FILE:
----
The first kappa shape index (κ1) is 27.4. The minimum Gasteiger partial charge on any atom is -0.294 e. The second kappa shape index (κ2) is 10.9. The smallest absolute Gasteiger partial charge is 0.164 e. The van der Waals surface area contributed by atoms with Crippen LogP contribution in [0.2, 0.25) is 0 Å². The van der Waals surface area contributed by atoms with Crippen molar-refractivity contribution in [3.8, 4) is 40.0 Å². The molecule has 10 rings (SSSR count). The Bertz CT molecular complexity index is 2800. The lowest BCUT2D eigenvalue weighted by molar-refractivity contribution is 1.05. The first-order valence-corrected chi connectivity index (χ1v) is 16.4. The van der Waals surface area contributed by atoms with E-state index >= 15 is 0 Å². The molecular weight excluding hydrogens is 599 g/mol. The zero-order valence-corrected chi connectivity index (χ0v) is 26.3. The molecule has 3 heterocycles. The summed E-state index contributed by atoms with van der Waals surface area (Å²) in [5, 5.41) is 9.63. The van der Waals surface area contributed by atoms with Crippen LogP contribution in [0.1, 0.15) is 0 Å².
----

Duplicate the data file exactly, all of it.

The first kappa shape index (κ1) is 27.4. The minimum Gasteiger partial charge on any atom is -0.294 e. The second kappa shape index (κ2) is 10.9. The smallest absolute Gasteiger partial charge is 0.164 e. The van der Waals surface area contributed by atoms with Crippen LogP contribution in [0.2, 0.25) is 0 Å². The van der Waals surface area contributed by atoms with Crippen molar-refractivity contribution in [3.8, 4) is 40.0 Å². The molecule has 10 rings (SSSR count). The Bertz CT molecular complexity index is 2800. The lowest BCUT2D eigenvalue weighted by molar-refractivity contribution is 1.05. The first-order valence-corrected chi connectivity index (χ1v) is 16.4. The van der Waals surface area contributed by atoms with E-state index >= 15 is 0 Å². The molecular weight excluding hydrogens is 599 g/mol. The zero-order valence-corrected chi connectivity index (χ0v) is 26.3. The molecule has 3 heterocycles. The summed E-state index contributed by atoms with van der Waals surface area (Å²) in [5, 5.41) is 9.63. The van der Waals surface area contributed by atoms with Crippen LogP contribution in [0.1, 0.15) is 0 Å².